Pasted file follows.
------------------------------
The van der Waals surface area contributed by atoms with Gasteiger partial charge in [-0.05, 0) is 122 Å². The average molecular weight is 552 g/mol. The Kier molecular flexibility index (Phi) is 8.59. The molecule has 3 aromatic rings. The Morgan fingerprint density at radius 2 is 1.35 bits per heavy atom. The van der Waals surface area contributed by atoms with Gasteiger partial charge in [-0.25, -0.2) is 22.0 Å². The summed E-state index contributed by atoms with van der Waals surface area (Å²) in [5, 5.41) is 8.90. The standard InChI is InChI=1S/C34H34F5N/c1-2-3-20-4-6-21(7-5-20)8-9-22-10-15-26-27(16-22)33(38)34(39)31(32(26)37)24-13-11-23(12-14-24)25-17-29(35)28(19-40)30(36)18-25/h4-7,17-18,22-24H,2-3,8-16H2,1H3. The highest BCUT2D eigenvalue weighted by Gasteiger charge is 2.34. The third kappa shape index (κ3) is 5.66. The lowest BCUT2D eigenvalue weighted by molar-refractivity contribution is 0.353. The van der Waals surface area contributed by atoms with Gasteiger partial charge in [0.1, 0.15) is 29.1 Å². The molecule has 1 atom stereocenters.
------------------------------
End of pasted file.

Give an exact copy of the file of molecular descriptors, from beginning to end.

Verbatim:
The van der Waals surface area contributed by atoms with Gasteiger partial charge in [-0.05, 0) is 122 Å². The average molecular weight is 552 g/mol. The Kier molecular flexibility index (Phi) is 8.59. The molecule has 3 aromatic rings. The Morgan fingerprint density at radius 2 is 1.35 bits per heavy atom. The van der Waals surface area contributed by atoms with Gasteiger partial charge in [-0.25, -0.2) is 22.0 Å². The summed E-state index contributed by atoms with van der Waals surface area (Å²) in [5, 5.41) is 8.90. The standard InChI is InChI=1S/C34H34F5N/c1-2-3-20-4-6-21(7-5-20)8-9-22-10-15-26-27(16-22)33(38)34(39)31(32(26)37)24-13-11-23(12-14-24)25-17-29(35)28(19-40)30(36)18-25/h4-7,17-18,22-24H,2-3,8-16H2,1H3. The highest BCUT2D eigenvalue weighted by Gasteiger charge is 2.34. The third kappa shape index (κ3) is 5.66. The lowest BCUT2D eigenvalue weighted by molar-refractivity contribution is 0.353. The van der Waals surface area contributed by atoms with Gasteiger partial charge in [0.1, 0.15) is 29.1 Å². The molecule has 1 atom stereocenters.